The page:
Why OPEC Can't Halt the Price Slide
On the surface at least, the ambience at the OPEC meeting that began in Vienna on Sept. 26 was much the same as usual. Reporters lounged in hotel lobbies, ready to waylay ministers. Upstairs, OPEC delegates conferred over grilled marlin steaks and bottles of earthy shiraz. But behind the routine, there was a sense that OPEC may again be losing its grip on the oil market.
Although prices surged in the hours following the attack on the Twin Towers, they have plummeted in recent days by about 30%, to $21 per barrel. Traders suddenly are less worried about supply problems. They fear that demand could drop and that OPEC may be unable to respond in its usual fashion with cutbacks. "There is no question that the events of Sept. 11 have caused some definite impact on the market," says Ali Naimi, Saudi Arabia's Minister of Petroleum & Minerals. "Now, the market believes demand is going down as a result of these events."
To be sure, the likelihood of war in the days ahead and its effect on oil prices is unpredictable, particularly if a major producer such as Iraq gets hit. But unless the conflict causes a price spike, Naimi and his colleagues, including Saudi Crown Prince Abdullah, are in a bind. Falling growth will probably sap demand for the cartel's crude. Until now, OPEC might have responded by announcing cuts in production. To do so today, though, would put OPEC on the wrong side of the Bush Administration's war on terrorism. Case in point: Although Naimi bristles at the suggestion that he is under pressure from the U.S.--and he insists that the kingdom is observing its production ceiling--the Saudis do seem to be temporarily softening their position on price. "We are on the edge of [a fundamental shift in the oil market]," says a senior executive at a major oil company.
As a result, OPEC may be forced to accept a price far below the roughly $28 per barrel that Naimi has been trying to defend. Indeed, prices could tumble out of control if global economies worsen. "The question is whether they can avoid $14-per-barrel oil," says Roger Diwan, an analyst at Washington energy consultant Petroleum Finance Co. (PFC).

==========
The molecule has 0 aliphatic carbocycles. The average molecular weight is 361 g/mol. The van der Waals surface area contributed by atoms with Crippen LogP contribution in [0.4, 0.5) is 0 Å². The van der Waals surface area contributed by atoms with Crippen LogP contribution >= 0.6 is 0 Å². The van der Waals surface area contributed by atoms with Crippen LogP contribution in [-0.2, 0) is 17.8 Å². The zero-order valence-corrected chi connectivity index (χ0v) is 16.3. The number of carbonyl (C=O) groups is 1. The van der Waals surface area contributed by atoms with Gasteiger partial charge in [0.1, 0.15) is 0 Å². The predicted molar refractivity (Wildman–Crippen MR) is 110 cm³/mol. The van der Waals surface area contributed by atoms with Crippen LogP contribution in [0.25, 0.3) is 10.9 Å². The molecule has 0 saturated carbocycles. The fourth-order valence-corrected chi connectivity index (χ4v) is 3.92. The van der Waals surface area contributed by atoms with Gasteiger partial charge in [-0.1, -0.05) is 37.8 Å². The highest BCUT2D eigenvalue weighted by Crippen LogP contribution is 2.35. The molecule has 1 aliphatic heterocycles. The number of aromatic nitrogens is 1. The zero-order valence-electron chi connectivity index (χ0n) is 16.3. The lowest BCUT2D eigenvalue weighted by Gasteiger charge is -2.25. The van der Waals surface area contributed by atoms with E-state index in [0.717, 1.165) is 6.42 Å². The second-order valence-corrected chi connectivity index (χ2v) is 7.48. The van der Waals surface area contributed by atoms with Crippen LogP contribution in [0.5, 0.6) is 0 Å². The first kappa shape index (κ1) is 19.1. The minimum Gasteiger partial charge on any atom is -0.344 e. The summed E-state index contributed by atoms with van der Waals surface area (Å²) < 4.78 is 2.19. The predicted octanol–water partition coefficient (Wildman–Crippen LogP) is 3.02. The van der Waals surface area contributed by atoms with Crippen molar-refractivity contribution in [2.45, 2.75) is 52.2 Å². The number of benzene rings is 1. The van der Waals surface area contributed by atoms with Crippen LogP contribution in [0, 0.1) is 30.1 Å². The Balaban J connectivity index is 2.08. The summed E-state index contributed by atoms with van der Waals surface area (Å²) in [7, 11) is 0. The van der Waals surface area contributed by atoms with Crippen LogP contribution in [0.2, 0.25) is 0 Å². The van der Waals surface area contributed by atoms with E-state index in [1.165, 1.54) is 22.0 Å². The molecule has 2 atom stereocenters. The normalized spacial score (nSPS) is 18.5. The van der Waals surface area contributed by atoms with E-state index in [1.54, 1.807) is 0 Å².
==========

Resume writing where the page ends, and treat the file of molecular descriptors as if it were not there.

Adding to the heat on the Saudis to decrease prices is a growing conviction in the kingdom and in Washington that the Saudis bear some responsibility for the Sept. 11 events. Not only were a substantial number of the hijackers Saudi, but Saudi sources admit that funding for Islamic extremist organizations such as Osama bin Laden's has come from people in the kingdom. "The Saudi government let the situation get out of control," says Nawaf Obaid, a Saudi oil analyst.
EROSION. In the longer term, much depends on whether the key alliance in OPEC--involving Saudi Arabia, Iran, and Venezuela--can survive the strains of the coming months. A major element in keeping prices near $30 for the past two years has been Prince Abdullah's decision to placate OPEC price hawks by supporting production cuts--at the expense of the U.S.
Already, that policy is being eroded. Although the oil cartel was supposed to cut its production by 1 million barrels per day in September, OPEC members are collectively producing approximately 800,000 barrels a day above its agreed ceiling. "`Positive cheating' is the rule," says Peter A. Gignoux, head of the oil-trading desk at Salomon Smith Barney in London.
The wild card is that it is difficult to know how much demand will drop. Currently, world supply is outstripping demand by 1.5 million barrels a day. If that imbalance continues for months, stocks would build up and depress prices even more.
Most OPEC countries can afford to put up with lower prices for a while. Saudi Arabia, Iran, Venezuela, the United Arab Emirates, and Kuwait have more than $500 billion in reserves combined, figures consultant PFC. But they had better conserve their savings. Much is uncertain, and the second coming of OPEC at the start of the 21st century may well be over.
By Stanley Reed in Vienna